The up&up and low low
Pimps make the best librarians. Psycho killers, the worst. Ditto con men. Gangsters, gunrunners, bank robbers—adept at crowd control, at collaborating with a small staff, at planning with deliberation and executing with contained fury—all possess the librarian's basic skill set. Scalpers and loan sharks certainly have a role to play. But even they lack that something, the je ne sais quoi, the elusive it. What would a pimp call it? Yes: the love.
If you're a pimp, you've got love for the library. And if you don't, it's probably because you haven't visited one. But chances are you will eventually do a little—or perhaps, a lot—of prison time and you'll wander into one there. When you do, you'll encounter the sweetness and the light. You'll find books you've always needed, but never knew existed. Books like that indispensable hustler's tool, the rhyming dictionary. You'll discover and embrace, like long-lost relatives, entire new vocabularies. Anthropology and biology, philosophy and psychology, gender studies and musicology, art history and pharmacology, economics and poetry. French. The primordial slime. Lesbian bonobo chimps. Rousseau nibbling on sorbet with his Venetian hooker. The complete annotated record of animal striving.
And it's not just about books. In the joint, where business is slow, the library is The Spot. It's where you go to see and be seen. Among the stacks, you'll meet older colleagues who gather regularly to debate, to try out new material, to declaim, reminisce, network and match wits. You'll meet old timers working on their memoirs, upstarts writing the next great pimp screenplay.
You'll meet inmate librarians like Dice, who will tell you he stayed sane during two years in the hole at Walla Walla by memorizing a smuggled anthology of Shakespeare's plays. He'll prove it by reciting long passages by heart. Dice wears sunglasses and is an ideologue. He'll try to persuade you of the "virtues of vice." He'll tell you that a prison library "ain't a place to better yourself, it's a place to get better at getting worse." He'll bully you into reading Shelley's Frankenstein, and he'll bully you further into believing that it's "our story"—by which he means the story of pimps, a specialized class of men, a priesthood, who live according to the dictates of Nature.
He means it. Like many a pimp preoccupied by ancient questions, Dice takes the old books seriously. He approves of Emersonian self-reliance, and was scandalized that many American universities had ousted Shakespeare and the Classics from their curricula. He'd read about it in the Chronicle of Higher Education.
"You kidding me, man?" he'd said, folding the newspaper like a hassled commuter, brow arching over his shades. "Now I've heard it all. This country's going to hell."
Men like Dice will inculcate you with an appreciation for tradition, what Matthew Arnold called "the best which has been thought and said." And you'll discover precisely why it is so important to study the best that has been thought and said: How else you gonna top it?
This at least is what I'm told. I wouldn't know. I'm not a pimp. I'm in a different sort of racket. My name is Avi Steinberg, but in the joint, they call me Bookie. The nickname was given to me by Jamar "Fat Kat" Richmond. Fat Kat is, or was, a notorious gangster, occasional pimp, and, as it turns out, exceptionally resourceful librarian. At thirty years old and two bullet wounds, Kat is already a veteran inmate. He's too big—five foot nine, three-hundred-plus pounds—for a proper prison outfit. Instead he is given a nonregulation T-shirt, the only inmate in his unit with a blue T-shirt instead of a tan uniform top. But the heaviness bespeaks solidity, substance, gravitas. The fat guy T-shirt, status. He is my right-hand, though it often seems the other way around.
"Talk to Bookie," he tells inmates who've lined up to see him. "He's the main book man."
The main book man. I like that. I can't help it. For an asthmatic Jewish kid, it's got a nice ring to it. Hired to run Boston's prison library—and serve as the resident creative writing teacher—I am living my (quixotic) dream: a book-slinger with a badge and a streetwise attitude, part bookworm, part badass. This identity has helped me tremendously at cocktail parties.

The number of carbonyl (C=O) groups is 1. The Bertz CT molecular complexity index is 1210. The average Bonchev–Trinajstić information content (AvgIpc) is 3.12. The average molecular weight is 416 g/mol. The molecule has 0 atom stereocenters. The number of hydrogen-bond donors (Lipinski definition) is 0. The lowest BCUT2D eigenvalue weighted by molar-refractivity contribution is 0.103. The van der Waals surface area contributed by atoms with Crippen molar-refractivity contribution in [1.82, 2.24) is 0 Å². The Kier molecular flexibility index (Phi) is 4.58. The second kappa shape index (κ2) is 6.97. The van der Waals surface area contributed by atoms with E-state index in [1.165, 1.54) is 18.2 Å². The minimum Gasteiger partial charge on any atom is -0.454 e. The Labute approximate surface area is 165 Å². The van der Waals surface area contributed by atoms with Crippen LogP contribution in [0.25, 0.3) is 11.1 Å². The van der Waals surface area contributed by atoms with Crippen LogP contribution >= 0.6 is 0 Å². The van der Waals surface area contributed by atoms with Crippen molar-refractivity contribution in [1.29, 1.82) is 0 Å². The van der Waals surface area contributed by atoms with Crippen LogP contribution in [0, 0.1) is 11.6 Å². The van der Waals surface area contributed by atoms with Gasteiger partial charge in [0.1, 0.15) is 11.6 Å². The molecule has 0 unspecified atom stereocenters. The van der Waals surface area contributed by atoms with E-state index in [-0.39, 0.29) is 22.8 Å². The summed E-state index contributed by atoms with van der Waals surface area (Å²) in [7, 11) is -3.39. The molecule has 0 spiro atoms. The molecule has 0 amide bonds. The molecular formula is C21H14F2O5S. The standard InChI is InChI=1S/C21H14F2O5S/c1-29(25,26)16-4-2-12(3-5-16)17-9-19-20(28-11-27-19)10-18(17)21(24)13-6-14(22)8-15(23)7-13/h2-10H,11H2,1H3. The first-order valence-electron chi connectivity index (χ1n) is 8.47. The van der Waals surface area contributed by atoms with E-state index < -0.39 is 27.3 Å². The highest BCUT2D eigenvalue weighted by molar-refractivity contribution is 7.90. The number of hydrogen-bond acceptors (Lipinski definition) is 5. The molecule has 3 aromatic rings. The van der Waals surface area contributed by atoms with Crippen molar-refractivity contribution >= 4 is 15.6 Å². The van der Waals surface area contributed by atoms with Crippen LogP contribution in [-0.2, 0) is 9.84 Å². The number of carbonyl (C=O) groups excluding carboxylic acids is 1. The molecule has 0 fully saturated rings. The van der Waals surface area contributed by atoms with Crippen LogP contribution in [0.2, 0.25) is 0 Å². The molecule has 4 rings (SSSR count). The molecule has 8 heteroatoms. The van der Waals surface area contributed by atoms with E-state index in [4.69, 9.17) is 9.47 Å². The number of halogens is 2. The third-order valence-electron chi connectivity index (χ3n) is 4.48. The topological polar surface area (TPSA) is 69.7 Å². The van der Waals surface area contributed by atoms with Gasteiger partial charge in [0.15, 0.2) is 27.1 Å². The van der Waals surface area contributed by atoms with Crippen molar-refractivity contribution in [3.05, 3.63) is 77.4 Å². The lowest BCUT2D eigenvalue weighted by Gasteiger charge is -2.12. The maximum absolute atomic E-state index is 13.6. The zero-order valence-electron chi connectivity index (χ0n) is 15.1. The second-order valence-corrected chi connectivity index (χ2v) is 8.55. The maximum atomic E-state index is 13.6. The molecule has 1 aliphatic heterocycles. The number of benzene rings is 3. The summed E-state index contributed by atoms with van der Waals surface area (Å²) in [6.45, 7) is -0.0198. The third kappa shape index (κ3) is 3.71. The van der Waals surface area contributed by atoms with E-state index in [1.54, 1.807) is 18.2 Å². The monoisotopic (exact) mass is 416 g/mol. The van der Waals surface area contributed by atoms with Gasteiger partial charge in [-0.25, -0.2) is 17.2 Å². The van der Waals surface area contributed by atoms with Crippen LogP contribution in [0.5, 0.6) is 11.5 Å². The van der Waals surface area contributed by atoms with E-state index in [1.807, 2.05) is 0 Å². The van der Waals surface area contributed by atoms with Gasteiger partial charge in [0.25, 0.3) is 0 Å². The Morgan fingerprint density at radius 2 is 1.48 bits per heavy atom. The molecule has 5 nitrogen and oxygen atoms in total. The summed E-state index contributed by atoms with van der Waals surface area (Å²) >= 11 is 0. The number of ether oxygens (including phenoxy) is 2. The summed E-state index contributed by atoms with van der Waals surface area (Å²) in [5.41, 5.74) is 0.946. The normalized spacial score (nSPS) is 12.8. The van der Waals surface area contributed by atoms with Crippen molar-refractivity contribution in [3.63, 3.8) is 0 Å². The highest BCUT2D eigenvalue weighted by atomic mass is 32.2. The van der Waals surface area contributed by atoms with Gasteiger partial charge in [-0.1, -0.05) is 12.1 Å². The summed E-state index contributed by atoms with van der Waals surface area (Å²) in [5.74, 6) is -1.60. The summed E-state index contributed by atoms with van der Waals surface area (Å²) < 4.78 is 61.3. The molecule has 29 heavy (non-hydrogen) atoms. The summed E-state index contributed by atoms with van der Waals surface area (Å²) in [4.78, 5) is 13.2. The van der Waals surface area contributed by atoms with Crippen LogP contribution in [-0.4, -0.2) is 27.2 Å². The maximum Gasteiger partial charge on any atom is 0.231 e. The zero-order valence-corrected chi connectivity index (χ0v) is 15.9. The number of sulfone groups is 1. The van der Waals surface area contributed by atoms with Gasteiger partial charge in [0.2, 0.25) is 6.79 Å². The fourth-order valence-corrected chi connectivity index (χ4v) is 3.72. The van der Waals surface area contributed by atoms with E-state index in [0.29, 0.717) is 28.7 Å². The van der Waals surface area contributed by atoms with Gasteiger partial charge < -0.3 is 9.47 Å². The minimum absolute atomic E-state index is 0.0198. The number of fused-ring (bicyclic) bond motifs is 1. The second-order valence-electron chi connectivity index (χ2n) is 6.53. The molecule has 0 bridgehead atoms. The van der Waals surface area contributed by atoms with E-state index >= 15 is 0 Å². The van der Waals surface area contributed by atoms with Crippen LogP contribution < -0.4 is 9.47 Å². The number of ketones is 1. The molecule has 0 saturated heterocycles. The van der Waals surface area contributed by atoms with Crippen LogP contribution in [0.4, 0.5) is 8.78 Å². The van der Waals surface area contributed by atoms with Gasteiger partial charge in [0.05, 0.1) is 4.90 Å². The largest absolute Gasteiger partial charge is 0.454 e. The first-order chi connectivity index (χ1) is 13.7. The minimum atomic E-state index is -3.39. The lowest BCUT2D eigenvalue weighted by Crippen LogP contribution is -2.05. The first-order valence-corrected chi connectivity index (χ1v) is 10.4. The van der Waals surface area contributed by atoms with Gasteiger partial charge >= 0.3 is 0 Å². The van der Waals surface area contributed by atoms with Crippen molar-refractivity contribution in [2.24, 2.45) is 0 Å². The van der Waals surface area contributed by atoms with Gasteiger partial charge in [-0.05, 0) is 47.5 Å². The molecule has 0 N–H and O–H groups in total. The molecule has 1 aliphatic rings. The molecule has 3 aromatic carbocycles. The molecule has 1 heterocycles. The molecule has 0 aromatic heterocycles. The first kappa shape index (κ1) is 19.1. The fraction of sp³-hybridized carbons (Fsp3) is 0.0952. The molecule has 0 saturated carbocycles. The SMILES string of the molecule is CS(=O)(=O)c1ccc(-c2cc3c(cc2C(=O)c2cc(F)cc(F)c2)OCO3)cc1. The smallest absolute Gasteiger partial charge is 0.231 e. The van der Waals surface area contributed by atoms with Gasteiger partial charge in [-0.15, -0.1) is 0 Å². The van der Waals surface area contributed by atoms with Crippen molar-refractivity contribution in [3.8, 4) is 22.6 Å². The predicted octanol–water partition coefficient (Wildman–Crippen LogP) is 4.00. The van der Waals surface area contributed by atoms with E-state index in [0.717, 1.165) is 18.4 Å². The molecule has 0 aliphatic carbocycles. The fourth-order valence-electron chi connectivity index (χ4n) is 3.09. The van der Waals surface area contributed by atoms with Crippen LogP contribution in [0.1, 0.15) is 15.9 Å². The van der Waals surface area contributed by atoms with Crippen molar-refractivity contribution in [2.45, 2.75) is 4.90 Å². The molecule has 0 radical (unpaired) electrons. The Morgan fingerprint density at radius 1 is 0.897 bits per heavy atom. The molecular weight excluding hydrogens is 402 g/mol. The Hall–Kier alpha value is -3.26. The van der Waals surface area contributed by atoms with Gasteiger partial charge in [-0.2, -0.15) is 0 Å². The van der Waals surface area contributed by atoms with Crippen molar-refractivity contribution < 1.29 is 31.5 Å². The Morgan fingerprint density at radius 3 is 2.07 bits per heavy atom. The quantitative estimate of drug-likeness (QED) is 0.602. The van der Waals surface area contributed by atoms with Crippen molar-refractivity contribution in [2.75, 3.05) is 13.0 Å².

In prison Fat Kat, Dice, and their ilk are the intellectual elite, hence their role as inmate librarians. But the library itself is not elitist. To gain entrance, one need only commit a felony. And the majority of felons, at least where I work, do make their way to the library. Many visit every day. Even though some inmates can barely read, the prison library is packed. And when things get crowded, the atmosphere is more like a speakeasy than a quiet reading room. This place is, after all, the library of "all rogues, vagabonds, persons using any subtle craft, juggling, or unlawful games or plays, common pipers, fiddlers, runaways, stubborn children, drunkards, nightwalkers, pilferers, wanton and lascivious persons, railers and brawlers." This according to a nineteenth-century state government report. I've met only one fiddler. No pipers, common or otherwise. But I do meet a good number of rappers and MCs. With the addition of gun-toting gangbangers and coke dealers, the old catalog remains fairly accurate.
Which is all to say that a library in prison is significantly different than a library in the real world. Yes, there are book clubs, poetry readings, and moments of silent reflection. But there isn't much shushing. As a prison crossroads, a place where hundreds of inmates come to deal with their pressing issues, where officers and other staff stop by to hang out and mix things up, the pace of a prison library is social and up-tempo. I spend much of my time running.
The chaos begins right away. There is no wake-up call more effective than twenty-five convicts in matching uniforms coming at you first thing in the morning.
First come the greetings. This takes a while. Inmates exchange intricate handshakes and formal titles: OG, young G, boo, bro, baby boy, brutha, dude, cuz, dawg, P, G, daddy, pimpin', nigga, man, thug thizzle, my boy, my man, homie. Then, the nicknames: Flip, Hood, Lil Haiti, Messiah, Bleach, Bombay, K*Shine, Rib, Swi$$, Tu-Shay, The Truth, Black, Boat, Forty, Fifty (no Sixty), Giz, Izz, Rizz, Fizz, Shizz, Lil Shizz, Frenchy, P-Rico, Country, Dro, Turk, T, Africa . . .
And, yes, occasionally, Bookie. Incidentally I have other, less-used prison nicknames: Slim, Harvard, Jew-Fro (though my hair is stick straight). Mostly, people just call me Arvin or Harvey.